How many first aid kits should a school have?

Our free online requirements calculator is a useful guide in helping you determine how many first aid kits you need in your school. Go to the calculator

Your risk assessment and assessment of your first aid needs will give you a more accurate quantity as there are several specific factors to consider:

  • How many sites and split levels does your school occupy? You need to ensure that there is a first aid kit within quick and easy reach of all areas. Go to first aid kit buying guide
  • Are there remote areas, for example, distant sports fields or playgrounds?
  • Are there any higher risk areas, such as science labs or workshops? These areas may need extra kits or larger kits with additional contents.
  • Are there any off-site activities? You should consider travel kits and sports kits for activities and trips away from the school.
  • Does your school have any vehicles? You should equip all vehicles with a suitable first aid kit.

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Your school first aid room

The Education (School Premises) Regulations 1996 require every school to provide a suitable room that can be used for medical and dental treatment when required. Your first aid room doesn’t need to be used solely for first aid purposes but must be readily available when needed. Ideally, it should be situated near a toilet.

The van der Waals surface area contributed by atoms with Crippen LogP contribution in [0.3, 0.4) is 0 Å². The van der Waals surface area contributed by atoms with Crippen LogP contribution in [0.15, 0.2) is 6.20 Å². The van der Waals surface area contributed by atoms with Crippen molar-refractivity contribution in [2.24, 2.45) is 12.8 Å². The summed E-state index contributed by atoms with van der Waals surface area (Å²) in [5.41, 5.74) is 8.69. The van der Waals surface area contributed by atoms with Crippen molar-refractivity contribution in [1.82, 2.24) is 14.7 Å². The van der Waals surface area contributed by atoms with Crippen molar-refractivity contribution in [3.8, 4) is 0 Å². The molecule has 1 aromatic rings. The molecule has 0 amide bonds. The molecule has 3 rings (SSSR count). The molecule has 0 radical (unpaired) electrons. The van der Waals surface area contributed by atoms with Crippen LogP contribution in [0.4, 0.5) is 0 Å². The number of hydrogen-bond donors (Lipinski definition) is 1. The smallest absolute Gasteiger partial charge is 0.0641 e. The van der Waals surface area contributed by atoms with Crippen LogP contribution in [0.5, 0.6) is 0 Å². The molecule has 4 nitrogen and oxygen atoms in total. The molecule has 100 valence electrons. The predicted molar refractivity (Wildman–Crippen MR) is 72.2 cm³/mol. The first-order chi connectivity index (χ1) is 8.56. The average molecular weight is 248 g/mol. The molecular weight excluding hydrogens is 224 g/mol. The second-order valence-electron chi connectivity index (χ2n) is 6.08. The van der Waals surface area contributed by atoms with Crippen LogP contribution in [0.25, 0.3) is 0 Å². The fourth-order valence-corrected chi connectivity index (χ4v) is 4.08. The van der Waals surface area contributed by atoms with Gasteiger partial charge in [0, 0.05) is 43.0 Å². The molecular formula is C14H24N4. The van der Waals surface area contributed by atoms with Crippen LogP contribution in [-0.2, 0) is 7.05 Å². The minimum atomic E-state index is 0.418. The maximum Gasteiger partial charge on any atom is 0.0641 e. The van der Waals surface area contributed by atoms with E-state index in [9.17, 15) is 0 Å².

Typical examples of the equipment and facilities a school first aid room should contain are:

  • A sink with hot and cold running water
  • Drinking water with disposable cups
  • Soap, paper towels, disinfecting hand sanitiser and surface wipes,
  • A store for first aid materials, such as a first aid cabinet,
  • Foot operated refuse container, lined with yellow, disposable clinical waste bags or a container suitable for the safe disposal of clinical waste
  • An examination/medical couch with waterproof protection and wipe clean pillows and blankets, (a paper couch roll may be used that is changed between patients)
  • A chair
  • A telephone or other communication equipment
  • A record book for recording incidents attended by a first aider or appointed person.

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Defibrillators for schools

Cardiac arrest can happen to anyone, including children, and the first few minutes are vital. Having a defibrillator on site that can be accessed quickly can drastically improve the chance of survival.

Defibrillators are easy to use, with voice and visual prompts to guide you through what to do. You do not need to be trained to use one, but we recommend that school employees take a defibrillator training course to ensure they can use the device quickly and confidently in an emergency.

Defibrillators can be used safely on children over the age of eight. For children aged between one and eight, you will need separate paediatric defibrillator pads or a separate paediatric defibrillator, unless your defibrillator has a special paediatric casualty function. For more information, see our guide to defibrillators.

All our defibrillators are appropriate for schools.

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